Exclusive Practices are being left with dwindling reserves of vital business supplies after problems with newly outsourced primary care support services.
Pulse has heard of practices running low on FP10 forms and only receiving them at the ‘eleventh hour’ after two days of confusion, with practice managers spending hours chasing Primary Care Support England (PCSE) to secure urgent deliveries.
Capita, who won the national contract to provide primary care support services, has had to bring in additional staff to respond to emails after being inundated by practices trying to use its new website.
The disruption has affected other supplies, such as blood vials, and pharmacists have reported being unable to acquire paper prescription record ‘tokens’ which accompany electronic prescriptions.
The issue has been raised with GPC nationally and leaders say they have received assurances that PCSE, operated by Capita, has invested more resources to ensure the system works smoothly.
But senior GPs say this continues the ‘less than auspicious start’ for Capita’s new service
The struggles centre on Capita’s ‘online portal’ for practices to request supplies.
Dr Ian Hume, chair of the GPC practice finance subcommittee, told Pulse that practices had been facing problems lodging requests through the website and, as such, call centres were being inundated.
He said: ‘One understands people’s frustrations if you’ve had to sit on the phone for half an hour waiting to get through, which is sort of the time scale some people have had to wait for.’
Dr Richard Vautrey, deputy chair of the GPC, said: ’This is a national issue and I met with the PCSE team today to talk about it and the other problems they have been having including with poor call response times and record transfers. We were clear that the current situation is unacceptable and causing practice managers a significant amount of additional work as they try to resolve the problems.
‘They told us that they are taking urgent steps to address the many issues we raised today through additional capacity from next week and we’ll be meeting them again shortly to ensure that the service does improve.’
In the Midlands, Birmingham LMC executive secretary Dr Robert Morley told Pulse practices had been impacted by supply issues and a ‘gamut’ of issues around the new support services system.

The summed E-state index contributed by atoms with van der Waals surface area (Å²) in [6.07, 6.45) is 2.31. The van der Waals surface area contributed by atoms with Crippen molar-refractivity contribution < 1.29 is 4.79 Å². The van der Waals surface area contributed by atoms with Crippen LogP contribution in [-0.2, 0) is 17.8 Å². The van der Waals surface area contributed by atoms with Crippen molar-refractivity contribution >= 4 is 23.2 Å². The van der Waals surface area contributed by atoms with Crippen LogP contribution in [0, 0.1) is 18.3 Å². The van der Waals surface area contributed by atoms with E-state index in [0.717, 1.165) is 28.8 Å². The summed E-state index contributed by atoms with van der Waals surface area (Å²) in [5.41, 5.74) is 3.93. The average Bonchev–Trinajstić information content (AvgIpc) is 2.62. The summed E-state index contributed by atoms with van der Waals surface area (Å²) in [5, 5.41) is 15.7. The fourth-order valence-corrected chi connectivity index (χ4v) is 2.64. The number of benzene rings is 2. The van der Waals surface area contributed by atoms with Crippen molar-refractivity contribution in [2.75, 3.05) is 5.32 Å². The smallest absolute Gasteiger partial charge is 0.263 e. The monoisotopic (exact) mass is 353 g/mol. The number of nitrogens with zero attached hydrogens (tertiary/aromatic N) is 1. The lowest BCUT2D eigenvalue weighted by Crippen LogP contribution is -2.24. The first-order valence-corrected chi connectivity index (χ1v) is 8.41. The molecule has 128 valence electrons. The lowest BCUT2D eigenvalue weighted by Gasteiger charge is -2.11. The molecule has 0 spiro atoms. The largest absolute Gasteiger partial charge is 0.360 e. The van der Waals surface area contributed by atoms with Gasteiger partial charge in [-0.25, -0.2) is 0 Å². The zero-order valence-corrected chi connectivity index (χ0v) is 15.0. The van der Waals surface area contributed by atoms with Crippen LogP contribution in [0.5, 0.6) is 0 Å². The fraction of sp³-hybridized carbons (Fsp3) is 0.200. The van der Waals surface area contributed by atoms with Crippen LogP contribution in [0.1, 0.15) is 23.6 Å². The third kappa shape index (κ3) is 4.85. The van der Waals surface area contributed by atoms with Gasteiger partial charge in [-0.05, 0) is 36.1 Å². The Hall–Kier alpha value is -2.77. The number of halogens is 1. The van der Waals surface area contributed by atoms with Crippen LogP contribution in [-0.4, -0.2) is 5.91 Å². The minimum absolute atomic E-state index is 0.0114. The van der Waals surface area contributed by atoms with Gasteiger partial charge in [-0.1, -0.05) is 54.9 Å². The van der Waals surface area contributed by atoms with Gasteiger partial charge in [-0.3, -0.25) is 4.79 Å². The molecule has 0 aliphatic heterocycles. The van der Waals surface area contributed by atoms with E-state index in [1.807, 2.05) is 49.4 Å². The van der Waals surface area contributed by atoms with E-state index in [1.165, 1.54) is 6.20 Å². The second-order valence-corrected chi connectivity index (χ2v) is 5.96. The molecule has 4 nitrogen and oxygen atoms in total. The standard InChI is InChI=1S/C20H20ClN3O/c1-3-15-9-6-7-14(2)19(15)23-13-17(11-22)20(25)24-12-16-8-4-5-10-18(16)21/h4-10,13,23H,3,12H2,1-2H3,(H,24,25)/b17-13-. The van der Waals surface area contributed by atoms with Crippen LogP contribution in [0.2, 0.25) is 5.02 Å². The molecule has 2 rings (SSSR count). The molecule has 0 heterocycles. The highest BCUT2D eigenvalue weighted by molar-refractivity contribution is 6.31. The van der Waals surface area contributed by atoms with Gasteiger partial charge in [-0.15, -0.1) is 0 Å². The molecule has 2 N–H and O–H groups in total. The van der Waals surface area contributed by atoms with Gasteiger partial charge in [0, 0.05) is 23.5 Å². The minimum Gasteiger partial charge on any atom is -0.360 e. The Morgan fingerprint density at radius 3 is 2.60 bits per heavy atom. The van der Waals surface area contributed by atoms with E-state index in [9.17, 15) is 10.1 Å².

Dr Morley said: ’All sorts of our practices have had various problems with the new system, maybe it’s all down to teething problems but it’s not a very auspicious start unfortunately, and we can only hope that things will be solved.’
Dr Matt Picaver, a GP partner in Suffolk, told Pulse he had experienced delays.
‘We had about a day’s worth of prescriptions left by Friday, which would have meant patients would not have been able to have their medications after that.’
However, he added, the practice received ten boxes of prescription pads last thing on Friday.
A Capita spokesperson told Pulse: ’We are closely monitoring our operation while the new services are embedding and have arrangements in place to respond and address users’ feedback. We are working closely with NHS England and proactively engaging key stakeholders, including the GPC, so we can continue to refine and improve the service.’
Paperwork Patient notes Patient records Envelope 330×330 – online
Capita was awarded the support services contract after a full compeitive tender by NHS England as it sought to shave 40% from its £100m a year primary care support services budget.
Pulse has revealed how practices were forced to put up with ’significant and unpredictable disruption’ before the new contract even began, as the old network of local offices was rolled up.
The move to outsource services has already seen practices boycott a labour intensive ‘secure’ system for transferring patient records.
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